Let’s face it, pain sucks. Especially ongoing pain in an area that many people are uncomfortable talking about. As humans, we’re generally wired to avoid pain and to do whatever we can to make it go away when it does come along. After all, pain is like an alarm system - It’s supposed to protect our bodies and motivate us to fix whatever it is that’s causing the pain.
What happens though, if that alarm system gets too good at protecting us? If it gets so sensitive that it goes off just when you’re thinking about pain?
In Part 1 of this blog series, we talked about all the factors that affect pelvic pain and that can make your alarm system overprotective. So what does it mean when this alarm system keeps going off when it’s not supposed to?
Here are some examples of DIMs (Danger In Me’s) and SIMs (Safety in Me’s):
1. Warning signals from your tissues (what we used to call “pain signals”): Pain isn’t just about the tissues but the tissues can be important too. For example, if you have endometriosis, scarring from a recent birth or surgery, poor tissue oxygenation from being too sedentary or from muscles constantly tensing up, inflammation.
2. Stress: Our brain doesn’t know the difference between physical stressors and non-physical stressors. The stress response is the same whether it’s from a bear chasing you or having to balance working from home with virtual schooling for your kids. Both are DIMs.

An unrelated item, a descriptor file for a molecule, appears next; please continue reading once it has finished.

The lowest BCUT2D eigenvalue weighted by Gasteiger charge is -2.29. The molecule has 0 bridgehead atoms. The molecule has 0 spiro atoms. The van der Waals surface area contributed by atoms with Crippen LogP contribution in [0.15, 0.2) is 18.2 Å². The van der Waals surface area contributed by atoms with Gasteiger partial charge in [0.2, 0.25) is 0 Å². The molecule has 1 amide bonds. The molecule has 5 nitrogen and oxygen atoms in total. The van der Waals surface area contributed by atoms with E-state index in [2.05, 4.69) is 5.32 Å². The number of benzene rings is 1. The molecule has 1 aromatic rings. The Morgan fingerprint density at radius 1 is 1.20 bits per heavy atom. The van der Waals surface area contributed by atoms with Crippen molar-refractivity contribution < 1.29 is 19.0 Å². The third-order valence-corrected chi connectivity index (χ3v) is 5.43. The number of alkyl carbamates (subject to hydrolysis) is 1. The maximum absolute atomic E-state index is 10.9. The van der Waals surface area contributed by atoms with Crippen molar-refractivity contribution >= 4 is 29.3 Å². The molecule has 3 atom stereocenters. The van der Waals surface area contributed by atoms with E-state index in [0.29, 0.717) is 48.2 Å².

3. Things you think/believe: “my pelvis is out of alignment” might be more of a DIM whereas “my pelvis is resilient” would be more of a SIM (side note: your pelvis is actually super stable and pain is often more related to sensitivity of the area rather than stability).
4. How you’re feeling emotionally: anxious from COVID? Feeling down because you’re not seeing your friends/family as much? These non-physical stressors contribute to this sense of “threat” in your pelvis.
5. Things you do: are you doing things that are important to you and that bring you joy/fulfillment even if pain changes how you do it? Are you taking time to fit physical activity into your day? How’s your diet? How do you manage your stress? How’s your sleep?
6. Places we go: are there certain places you find more calming, where you feel safe? Are there other places where you feel you get your guard up?
7. What we see, hear, smell, taste, touch: looking at your genitals, gentle massage, smell of lavender or freshly baked cookies.
8. People in your life: Friends who understand you, nosy neighbours, colleagues who question your pain.
Of course, all these factors can affect each other as well. For example, stress increases inflammation, which can then increase the warning signals, and potentially lead to more stress if there is more pain. Hence, pain is complex!
The good news is that because there so many factors that affect pelvic pain, there are many things you can do about it!
Stay tuned for part 3 to find out what those things are!